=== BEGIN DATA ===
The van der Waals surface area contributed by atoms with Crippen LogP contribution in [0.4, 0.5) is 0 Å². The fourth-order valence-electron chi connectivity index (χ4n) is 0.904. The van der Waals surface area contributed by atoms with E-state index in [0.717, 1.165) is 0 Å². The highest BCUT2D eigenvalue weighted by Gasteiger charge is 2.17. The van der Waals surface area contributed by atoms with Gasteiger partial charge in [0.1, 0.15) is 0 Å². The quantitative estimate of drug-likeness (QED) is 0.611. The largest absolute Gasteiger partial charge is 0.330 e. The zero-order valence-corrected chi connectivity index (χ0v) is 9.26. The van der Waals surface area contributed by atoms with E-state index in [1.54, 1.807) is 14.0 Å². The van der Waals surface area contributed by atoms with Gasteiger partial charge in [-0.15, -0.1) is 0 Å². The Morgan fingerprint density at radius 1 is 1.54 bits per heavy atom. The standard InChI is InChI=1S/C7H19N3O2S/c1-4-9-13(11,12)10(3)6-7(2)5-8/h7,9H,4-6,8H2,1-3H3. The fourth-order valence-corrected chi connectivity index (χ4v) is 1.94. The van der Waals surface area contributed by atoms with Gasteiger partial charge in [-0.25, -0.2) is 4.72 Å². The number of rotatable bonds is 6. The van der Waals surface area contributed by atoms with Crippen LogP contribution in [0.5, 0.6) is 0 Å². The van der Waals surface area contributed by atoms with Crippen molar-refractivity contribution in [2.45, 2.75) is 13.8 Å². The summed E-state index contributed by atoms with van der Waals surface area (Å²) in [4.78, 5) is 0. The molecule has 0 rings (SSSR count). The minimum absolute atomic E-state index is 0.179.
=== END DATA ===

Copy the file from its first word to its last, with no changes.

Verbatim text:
The van der Waals surface area contributed by atoms with Crippen LogP contribution in [0.4, 0.5) is 0 Å². The fourth-order valence-electron chi connectivity index (χ4n) is 0.904. The van der Waals surface area contributed by atoms with E-state index in [0.717, 1.165) is 0 Å². The highest BCUT2D eigenvalue weighted by Gasteiger charge is 2.17. The van der Waals surface area contributed by atoms with Gasteiger partial charge in [0.1, 0.15) is 0 Å². The quantitative estimate of drug-likeness (QED) is 0.611. The largest absolute Gasteiger partial charge is 0.330 e. The zero-order valence-corrected chi connectivity index (χ0v) is 9.26. The van der Waals surface area contributed by atoms with E-state index in [1.54, 1.807) is 14.0 Å². The van der Waals surface area contributed by atoms with Gasteiger partial charge in [-0.15, -0.1) is 0 Å². The Morgan fingerprint density at radius 1 is 1.54 bits per heavy atom. The standard InChI is InChI=1S/C7H19N3O2S/c1-4-9-13(11,12)10(3)6-7(2)5-8/h7,9H,4-6,8H2,1-3H3. The fourth-order valence-corrected chi connectivity index (χ4v) is 1.94. The van der Waals surface area contributed by atoms with Gasteiger partial charge in [-0.25, -0.2) is 4.72 Å². The number of rotatable bonds is 6. The van der Waals surface area contributed by atoms with Crippen LogP contribution in [0.5, 0.6) is 0 Å². The van der Waals surface area contributed by atoms with Crippen molar-refractivity contribution in [2.45, 2.75) is 13.8 Å². The summed E-state index contributed by atoms with van der Waals surface area (Å²) in [4.78, 5) is 0. The molecule has 0 rings (SSSR count). The minimum absolute atomic E-state index is 0.179.